The atom, with many versions and intricacies, has proven an effective tool in time-keeping. From measuring split seconds to granting us some insight on circumstances billions of years ago, "atomic clocks" in their various forms have provided many solutions to long unresolved problems. Turney's chapter on the Shroud of Turin is but one example of a practical application. Its status as a forgery went undetected for centuries until radiometric measurements revealed its true age.

A grander sweep of time, yet one with significant implications for today's world are the chapters on the eruption of Santorini in the Mediterranean and what led to the Ice Ages. Thera has been described as the cause of the elimination of the Minoan Empire. Based on Crete four thousand years ago, the Minoans operated an intricate network of trade routes in the region and were a highly sophisticated and successful people. Yet, they disappeared almost instantly around thirty-five hundred years ago. The author examines the evidence that Santorini might have been responsible.
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Most Helpful Customer Reviews on Amazon.com (beta)
Amazon.com: 4.2 out of 5 stars  11 reviews
8 of 8 people found the following review helpful
5.0 out of 5 stars The mysteries of time revealed 29 Dec 2007
By Stephen A. Haines - Published on Amazon.com
Format:Paperback
In this series of evocative essays, Turney explains how our continually changing concept and use of time affects how we view the world and ourselves. Using a sprightly prose style, he opens with a description of various calendar systems developed by the ancients. It was difficult for them to reconcile the irregularities of lunar month, solar year and constantly changing heavens. Egypt, Babylon and Rome all struggled to maintain some control over the calendar. Many forms of adjustment were implemented but precision was difficult, if not impossible. The device of the "Leap Year" to adjust for the lack of precision was the best humans could do until the invention of the atomic clock.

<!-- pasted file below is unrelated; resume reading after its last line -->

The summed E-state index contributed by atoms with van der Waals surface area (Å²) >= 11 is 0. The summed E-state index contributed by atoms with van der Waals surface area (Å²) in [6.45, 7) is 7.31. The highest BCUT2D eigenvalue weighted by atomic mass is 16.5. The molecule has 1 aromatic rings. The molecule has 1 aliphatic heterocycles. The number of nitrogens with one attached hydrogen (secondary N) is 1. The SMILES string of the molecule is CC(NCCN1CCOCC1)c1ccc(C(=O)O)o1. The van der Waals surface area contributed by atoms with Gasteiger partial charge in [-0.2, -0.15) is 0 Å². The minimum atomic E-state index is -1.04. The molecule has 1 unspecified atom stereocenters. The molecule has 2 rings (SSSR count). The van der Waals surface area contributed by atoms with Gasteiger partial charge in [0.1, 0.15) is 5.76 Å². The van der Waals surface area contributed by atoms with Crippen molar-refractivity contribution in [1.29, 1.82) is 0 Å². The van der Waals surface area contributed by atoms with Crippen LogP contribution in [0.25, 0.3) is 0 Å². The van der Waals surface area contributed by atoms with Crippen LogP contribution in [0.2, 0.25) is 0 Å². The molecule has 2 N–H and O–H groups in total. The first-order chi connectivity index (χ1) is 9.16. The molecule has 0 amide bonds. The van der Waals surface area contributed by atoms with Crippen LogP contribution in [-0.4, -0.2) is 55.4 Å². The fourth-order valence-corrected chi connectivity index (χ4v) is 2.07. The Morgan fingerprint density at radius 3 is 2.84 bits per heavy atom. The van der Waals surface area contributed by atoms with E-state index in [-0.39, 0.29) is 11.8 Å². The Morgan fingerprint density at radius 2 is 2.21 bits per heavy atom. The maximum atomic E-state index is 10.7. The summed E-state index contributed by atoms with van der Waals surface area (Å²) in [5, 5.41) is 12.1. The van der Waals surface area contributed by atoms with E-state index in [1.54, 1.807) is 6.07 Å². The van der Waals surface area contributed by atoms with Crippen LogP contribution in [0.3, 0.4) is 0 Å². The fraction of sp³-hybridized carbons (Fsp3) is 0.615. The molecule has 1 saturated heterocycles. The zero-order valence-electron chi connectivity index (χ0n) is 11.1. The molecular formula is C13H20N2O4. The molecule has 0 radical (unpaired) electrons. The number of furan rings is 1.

The atom, with many versions and intricacies, has proven an effective tool in time-keeping. From measuring split seconds to granting us some insight on circumstances billions of years ago, "atomic clocks" in their various forms have provided many solutions to long unresolved problems. Turney's chapter on the Shroud of Turin is but one example of a practical application. Its status as a forgery went undetected for centuries until radiometric measurements revealed its true age.

A grander sweep of time, yet one with significant implications for today's world are the chapters on the eruption of Santorini in the Mediterranean and what led to the Ice Ages. Thera has been described as the cause of the elimination of the Minoan Empire. Based on Crete four thousand years ago, the Minoans operated an intricate network of trade routes in the region and were a highly sophisticated and successful people. Yet, they disappeared almost instantly around thirty-five hundred years ago. The author examines the evidence that Santorini might have been responsible. Further back in time, he reviews another threat to society in the form of invasive glaciers. Atoms play a role even in ice as accumulations of oxygen isotopes tell the story of climate change events. Even though some of those shifts rely on Earth's orbit and tilt relative to the sun, their signature rests with those oxygen atoms.

Human societies have their own fluctuations, as Turney notes in other chapters. The dating of hominid fossils has contributed a great deal in deriving both the time and place of our origins. Rocks surrounding bones tell us when the fossils lived, and tiny grains of pollen indicate the type of environment they lived in. One of the enigmas of science is why there is but one species of upright-walking ape remaining - us. There have been competitors for living space, most notably the Neanderthals. But at least one other species co-habited the planet with us. The "Hobbit" fossil found on an Indonesian island resided there only 18 thousand years ago, as Turney's own dating research revealed. The possibility that there may be remnant populations yet to be found raises compelling questions.

Turney's book may seem light-hearted at first glance, but it rests on serious work by dedicated workers. Dating the rocks was a difficult science in the 18th and 19th Centuries, but technology has provided astonishing new insights on our world. There's much to be learned and the author's effective presentation makes this book a stimulating introduction to this field. [stephen a. haines - Ottawa, Canada]